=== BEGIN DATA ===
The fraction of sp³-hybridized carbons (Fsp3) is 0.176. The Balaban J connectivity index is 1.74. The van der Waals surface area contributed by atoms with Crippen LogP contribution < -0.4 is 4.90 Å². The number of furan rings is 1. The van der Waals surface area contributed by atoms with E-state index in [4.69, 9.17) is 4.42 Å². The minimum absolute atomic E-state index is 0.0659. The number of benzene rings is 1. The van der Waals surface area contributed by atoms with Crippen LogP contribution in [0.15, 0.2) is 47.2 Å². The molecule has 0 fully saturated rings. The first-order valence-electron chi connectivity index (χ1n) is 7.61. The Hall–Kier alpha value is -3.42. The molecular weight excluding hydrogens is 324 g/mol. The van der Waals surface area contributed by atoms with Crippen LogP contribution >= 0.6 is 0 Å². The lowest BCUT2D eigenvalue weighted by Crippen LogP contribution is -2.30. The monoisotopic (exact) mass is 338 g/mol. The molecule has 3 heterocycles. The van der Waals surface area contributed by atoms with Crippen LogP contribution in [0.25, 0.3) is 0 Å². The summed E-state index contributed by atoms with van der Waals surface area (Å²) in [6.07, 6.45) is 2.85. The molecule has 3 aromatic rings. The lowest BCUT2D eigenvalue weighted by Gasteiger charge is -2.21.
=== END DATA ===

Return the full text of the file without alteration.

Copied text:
The fraction of sp³-hybridized carbons (Fsp3) is 0.176. The Balaban J connectivity index is 1.74. The van der Waals surface area contributed by atoms with Crippen LogP contribution < -0.4 is 4.90 Å². The number of furan rings is 1. The van der Waals surface area contributed by atoms with E-state index in [4.69, 9.17) is 4.42 Å². The minimum absolute atomic E-state index is 0.0659. The number of benzene rings is 1. The van der Waals surface area contributed by atoms with Crippen LogP contribution in [0.15, 0.2) is 47.2 Å². The molecule has 0 fully saturated rings. The first-order valence-electron chi connectivity index (χ1n) is 7.61. The Hall–Kier alpha value is -3.42. The molecular weight excluding hydrogens is 324 g/mol. The van der Waals surface area contributed by atoms with Crippen LogP contribution >= 0.6 is 0 Å². The lowest BCUT2D eigenvalue weighted by Crippen LogP contribution is -2.30. The monoisotopic (exact) mass is 338 g/mol. The molecule has 3 heterocycles. The van der Waals surface area contributed by atoms with Crippen LogP contribution in [0.25, 0.3) is 0 Å². The summed E-state index contributed by atoms with van der Waals surface area (Å²) in [6.07, 6.45) is 2.85. The molecule has 3 aromatic rings. The lowest BCUT2D eigenvalue weighted by Gasteiger charge is -2.21.